Move over, Roots Picnic. Step aside, Jay Z’s Made in America.
Make way for Hall & Oates’ HoagieNation.
Yes, HoagieNation. “I named it,” says Daryl Hall, also giving a shout-out to Amoroso rolls, along with the salami and provolone. “It’s our festival. It symbolizes what unites us as citizens of a certain part of the world.”
The first HoagieNation Festival, set to celebrate “all things Philly,” will happen May 27 during Memorial Day weekend at Festival Pier. It’s the first foray into the artist-branded music-fest business for the enduring pop-soul duo, who met in 1967 at Adelphi Hall in West Philadelphia.
Hall and partner John Oates will curate the fest, taking its place on the Philadelphia summer music calendar at the same site that will host the 10th iteration of the Roots soiree (this year featuring Pharrell, Solange, and others) along the Delaware.
HoagieNation will feature 1980s “Everybody Wants to Rule the World” hit-making British duo Tears for Fears, who are on the road this summer with Hall & Oates.
The two-stage fest will have a selection of local and nonlocal acts, including Philadelphia hip-hop-inflected songwriter G. Love & Special Sauce, Washington state blue-eyed soul man Allen Stone, and Nashville jazz singer Kandace Springs. The latter two are veterans of Live from Daryl's House, Hall’s ongoing music web series filmed in Upstate New York.
Also on the bill are three local acts: soul-roots troubadour Son Little; raucous rockers Marah, the Conshohocken-born Bielanko brothers band whose 2000 album was titled Kids in Philly; and Vivian Green, the East Oak Lane-raised R&B singer most recently heard from on 2015’s Vivid.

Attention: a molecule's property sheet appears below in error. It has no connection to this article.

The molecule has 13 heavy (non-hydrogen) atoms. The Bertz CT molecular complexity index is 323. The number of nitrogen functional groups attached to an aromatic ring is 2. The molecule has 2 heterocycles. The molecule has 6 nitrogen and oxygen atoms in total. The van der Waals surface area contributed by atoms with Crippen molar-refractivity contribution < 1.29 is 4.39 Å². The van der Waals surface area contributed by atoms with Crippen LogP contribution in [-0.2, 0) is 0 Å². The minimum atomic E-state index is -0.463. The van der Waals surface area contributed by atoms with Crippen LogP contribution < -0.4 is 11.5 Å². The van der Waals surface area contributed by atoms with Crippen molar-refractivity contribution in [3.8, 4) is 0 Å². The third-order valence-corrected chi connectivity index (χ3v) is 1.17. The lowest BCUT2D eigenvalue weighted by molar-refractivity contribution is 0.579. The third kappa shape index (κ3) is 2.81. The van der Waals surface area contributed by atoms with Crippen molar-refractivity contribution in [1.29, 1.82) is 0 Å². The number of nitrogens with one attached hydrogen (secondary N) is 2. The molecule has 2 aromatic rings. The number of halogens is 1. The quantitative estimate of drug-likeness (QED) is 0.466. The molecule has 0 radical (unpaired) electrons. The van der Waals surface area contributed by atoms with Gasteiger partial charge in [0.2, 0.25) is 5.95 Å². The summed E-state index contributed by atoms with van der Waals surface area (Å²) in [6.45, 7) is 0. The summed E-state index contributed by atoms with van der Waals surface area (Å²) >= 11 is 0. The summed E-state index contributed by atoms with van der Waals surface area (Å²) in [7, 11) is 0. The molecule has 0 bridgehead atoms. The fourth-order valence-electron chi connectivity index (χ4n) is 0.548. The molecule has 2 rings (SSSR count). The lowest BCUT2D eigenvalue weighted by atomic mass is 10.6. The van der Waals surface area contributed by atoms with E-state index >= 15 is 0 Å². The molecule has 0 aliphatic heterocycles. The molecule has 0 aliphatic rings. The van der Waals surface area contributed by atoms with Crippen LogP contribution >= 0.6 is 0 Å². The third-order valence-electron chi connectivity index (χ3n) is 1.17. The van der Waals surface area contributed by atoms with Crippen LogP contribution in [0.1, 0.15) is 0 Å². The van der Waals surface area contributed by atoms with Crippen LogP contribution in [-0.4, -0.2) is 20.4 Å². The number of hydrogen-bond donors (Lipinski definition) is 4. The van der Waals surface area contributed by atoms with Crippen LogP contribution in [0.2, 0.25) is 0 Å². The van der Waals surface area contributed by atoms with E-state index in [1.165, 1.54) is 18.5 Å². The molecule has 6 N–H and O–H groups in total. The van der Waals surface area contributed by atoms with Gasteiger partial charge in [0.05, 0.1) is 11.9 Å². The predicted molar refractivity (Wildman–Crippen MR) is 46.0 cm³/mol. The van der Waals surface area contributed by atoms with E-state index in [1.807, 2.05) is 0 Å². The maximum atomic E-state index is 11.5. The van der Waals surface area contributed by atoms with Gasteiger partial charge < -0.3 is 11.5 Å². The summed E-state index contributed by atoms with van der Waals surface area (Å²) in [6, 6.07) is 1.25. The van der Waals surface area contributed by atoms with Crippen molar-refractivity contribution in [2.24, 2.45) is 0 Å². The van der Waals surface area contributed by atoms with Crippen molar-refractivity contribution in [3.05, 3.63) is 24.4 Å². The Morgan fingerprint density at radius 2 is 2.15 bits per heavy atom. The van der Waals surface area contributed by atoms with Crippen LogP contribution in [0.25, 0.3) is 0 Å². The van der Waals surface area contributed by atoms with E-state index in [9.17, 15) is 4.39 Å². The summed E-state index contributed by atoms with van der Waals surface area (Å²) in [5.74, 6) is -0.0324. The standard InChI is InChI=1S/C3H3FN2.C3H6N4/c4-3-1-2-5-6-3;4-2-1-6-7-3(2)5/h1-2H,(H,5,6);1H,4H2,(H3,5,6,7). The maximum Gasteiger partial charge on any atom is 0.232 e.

More acts are expected to be announced, including ones with links to the Gamble and Huff Philly-sound tradition that spawned Hall & Oates, who were students at Temple University in the late 1960s. “They’ve got to have some soul, or they’re not going to be able to do it,” Hall says of HoagieNation job requirements.
The festival, which Oates, in a separate interview, said “will be a celebration of Philadelphia culture,” becomes the third artist-curated event anchoring the outdoor summer live music season, along with the Roots Picnic and Labor Day weekend’s Made in America, both of which draw younger crowds than the one expected for HoagieNation.
“It’s a move towards artists' trying to expand their brand in different ways,” says the guitarist and songwriter, 68, talking from his home in Nashville. “I want to make it a cross-cultural, multiple-genre festival." As far as edibles, he says, the fest will have “traditional Philly foods and innovative chefs who are making Philadelphia such a cool culinary scene. Some high-end stuff, and the Tastykakes, soft pretzels, and hoagies.”
Mayor Kenney, a Sound of Philadelphia enthusiast, said in a statement, “Daryl and John hold a special place in the hearts of Philadelphia fans,” and he expressed excitement that the duo “are launching their first-ever curated festival back where it all started.” Tickets go on sale at noon next Friday. Philadelphia regional president of LiveNation Geoff Gordon says the plan is for HoagieNation to expand after this year, and, though there’s no set timetable, “more than likely, that includes adding a day” in festivals to come.
In 1972 on Whole Oats, their 1972 debut album on Atlantic Records, Hall (who grew up in Pottstown) and Oates (from North Wales), sang a song called “Fall in Philadelphia” that expressed their impatience to bust out of their hometown.